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The power of negative thinking

Roger Scruton says that France has never recovered from Jean-Paul Sartre’s horror of the bourgeoisie and his repudiation of both Christianity and the idea of France

25 June 2005

12:00 AM

25 June 2005

12:00 AM

Roger Scruton says that France has never recovered from Jean-Paul Sartre’s horror of the bourgeoisie and his repudiation of both Christianity and the idea of France

Jean-Paul Sartre, born 100 years ago on 21 June 1905, was the most striking presence in French post-war literature, and the originating cause of the left-bank culture of the Sixties. His prodigious literary gifts found expression in seminal works of philosophy, in novels, plays, stories, criticism, in a highly influential literary journal (Les Temps modernes) and in a remarkable work of autobiography (Les Mots, 1964). His versatile sensibility set him high above the intellectual landscape on which he poured down his scorn, and his ability to express complex ideas in vivid imagery enabled him to influence not only his fellow intellectuals but the entire social and political fabric of modern France. Thirty thousand people followed his coffin — a tribute comparable to that paid by the people of Vienna to Beethoven, a century and a half before, and one that no British or American philosopher could ever hope for.


Sartre invented the anti-hero of modern literature, the suffering consciousness who does not act but who hides within his ego, disgusted by the obscene reality of external things (La Nausée, 1938). He advocated the moral posture of the ‘existentialist’ — the one for whom the self and its authenticity take precedence over every moral code, every convention, every custom in which ‘others’ have a voice, but who nevertheless lives by engagement or commitment (L’Existentialisme est un humanisme, 1946). He out-satanised Baudelaire in his choice of heroes, discovered in the professional thief Jean Genet the type of the modern saint (Saint Genet, comédien et martyr, 1952), and advocated crime as a form of moral purity. He reinvented the class enemy of Marx and inspired a whole generation of young people to live in antagonism towards the ‘bourgeoisie’ — the class that jettisons freedom in favour of the ‘bad faith’ of customs, institutions and laws.

Although Sartre campaigned ceaselessly for the destruction of bourgeois France, he was also, in the post-war period, a sharp critic of the Communist party, having witnessed the party’s shameless collaboration with the Nazis. When his anti-communist play, Les Mains sales, was first produced in 1948 Sartre was targeted by the party as a public enemy. Following his partial conversion to Marxism in the 1950s, however, he refused to allow Les Mains sales to be performed, and began to urge his readers ‘to judge communism by its intentions and not by its actions’ — a stance that he retained until the end of his life. It is with incredulity that one now reads the book by Michel-Antoine Burnier (Le Testament de Sartre, 1984), which brings together Sartre’s mind-boggling apologies for mass murder and enslavement.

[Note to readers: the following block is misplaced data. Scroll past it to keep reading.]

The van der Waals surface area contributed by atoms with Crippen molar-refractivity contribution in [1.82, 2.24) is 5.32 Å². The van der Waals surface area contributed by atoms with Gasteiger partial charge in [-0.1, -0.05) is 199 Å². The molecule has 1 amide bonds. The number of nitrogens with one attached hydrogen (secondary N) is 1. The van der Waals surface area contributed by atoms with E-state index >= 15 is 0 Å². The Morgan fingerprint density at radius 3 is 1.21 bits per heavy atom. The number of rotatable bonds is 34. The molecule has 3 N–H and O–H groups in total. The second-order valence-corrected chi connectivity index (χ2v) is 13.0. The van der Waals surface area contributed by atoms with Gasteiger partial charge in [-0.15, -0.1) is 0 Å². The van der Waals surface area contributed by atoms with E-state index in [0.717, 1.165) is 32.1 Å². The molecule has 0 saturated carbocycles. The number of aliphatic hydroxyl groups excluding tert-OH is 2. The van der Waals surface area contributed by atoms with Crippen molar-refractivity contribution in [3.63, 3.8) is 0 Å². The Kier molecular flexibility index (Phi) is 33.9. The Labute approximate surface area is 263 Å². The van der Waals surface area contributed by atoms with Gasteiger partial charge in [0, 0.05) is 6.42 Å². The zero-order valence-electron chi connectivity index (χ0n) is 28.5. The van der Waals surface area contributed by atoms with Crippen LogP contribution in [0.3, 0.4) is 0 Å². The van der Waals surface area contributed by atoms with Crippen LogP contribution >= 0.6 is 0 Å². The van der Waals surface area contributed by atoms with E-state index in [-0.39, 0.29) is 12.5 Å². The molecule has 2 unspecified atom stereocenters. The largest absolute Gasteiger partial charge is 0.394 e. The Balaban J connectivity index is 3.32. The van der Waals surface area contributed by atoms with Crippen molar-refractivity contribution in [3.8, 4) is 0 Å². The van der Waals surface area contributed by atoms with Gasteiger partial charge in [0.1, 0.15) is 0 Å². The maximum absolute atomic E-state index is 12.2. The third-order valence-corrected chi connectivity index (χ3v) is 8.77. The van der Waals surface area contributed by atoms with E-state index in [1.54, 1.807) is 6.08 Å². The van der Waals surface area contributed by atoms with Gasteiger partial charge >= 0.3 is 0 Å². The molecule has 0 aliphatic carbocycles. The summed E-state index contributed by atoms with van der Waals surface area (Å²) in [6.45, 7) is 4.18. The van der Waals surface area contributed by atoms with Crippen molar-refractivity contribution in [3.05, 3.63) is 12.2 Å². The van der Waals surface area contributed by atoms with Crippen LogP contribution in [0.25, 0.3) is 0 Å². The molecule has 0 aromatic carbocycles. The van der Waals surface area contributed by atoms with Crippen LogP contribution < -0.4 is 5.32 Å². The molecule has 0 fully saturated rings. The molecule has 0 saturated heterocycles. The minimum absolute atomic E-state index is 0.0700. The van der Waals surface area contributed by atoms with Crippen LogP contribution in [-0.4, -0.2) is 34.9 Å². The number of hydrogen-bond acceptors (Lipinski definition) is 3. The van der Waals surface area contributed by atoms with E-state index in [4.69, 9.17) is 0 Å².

It is fair to say that Sartre’s anti-bourgeois rhetoric changed the language and the agenda of post-war French philosophy, and was the original inspiration for Barthes, Foucault and the phoney psychotherapies of Lacan and R.D. Laing. It was translated into street theatre in May 1968, and fired the revolutionary ambitions of students who had come to Paris from the former colonies. One of those students was later to return to his native Cambodia and put into practice the ‘totalising’ doctrine (expressed in Critique de la raison dialectique, 1960, and in Situations VIII and Situations IX, 1972) that has as its targets the ‘seriality’ and ‘otherness’ of the bourgeois class. And in the purifying rage of Pol Pot it is not unreasonable to see the contempt for the ordinary and the actual that is expressed in almost every line of Sartre’s demonic prose. ‘Ich bin der Geist, der stets verneint,’ says Mephistopheles — I am the spirit who always denies. The same can be said of Sartre, for whom l’enfer, c’est les autres — hell is other people (Huis clos, 1947). Like Milton’s Satan, Sartre saw the world transfigured by his own pride — a pride that caused him to refuse all tributes, from the Légion d’Honneur to the Nobel Prize, since they originated in the Other and not in the Self.

Having got that off my chest and given you a start on the bibliography, I can freely admit that Sartre was a genius who saw to the heart of the modern condition and who brought French romantic literature to a kind of self-conscious and also self-refuting climax. His masterpiece, L’

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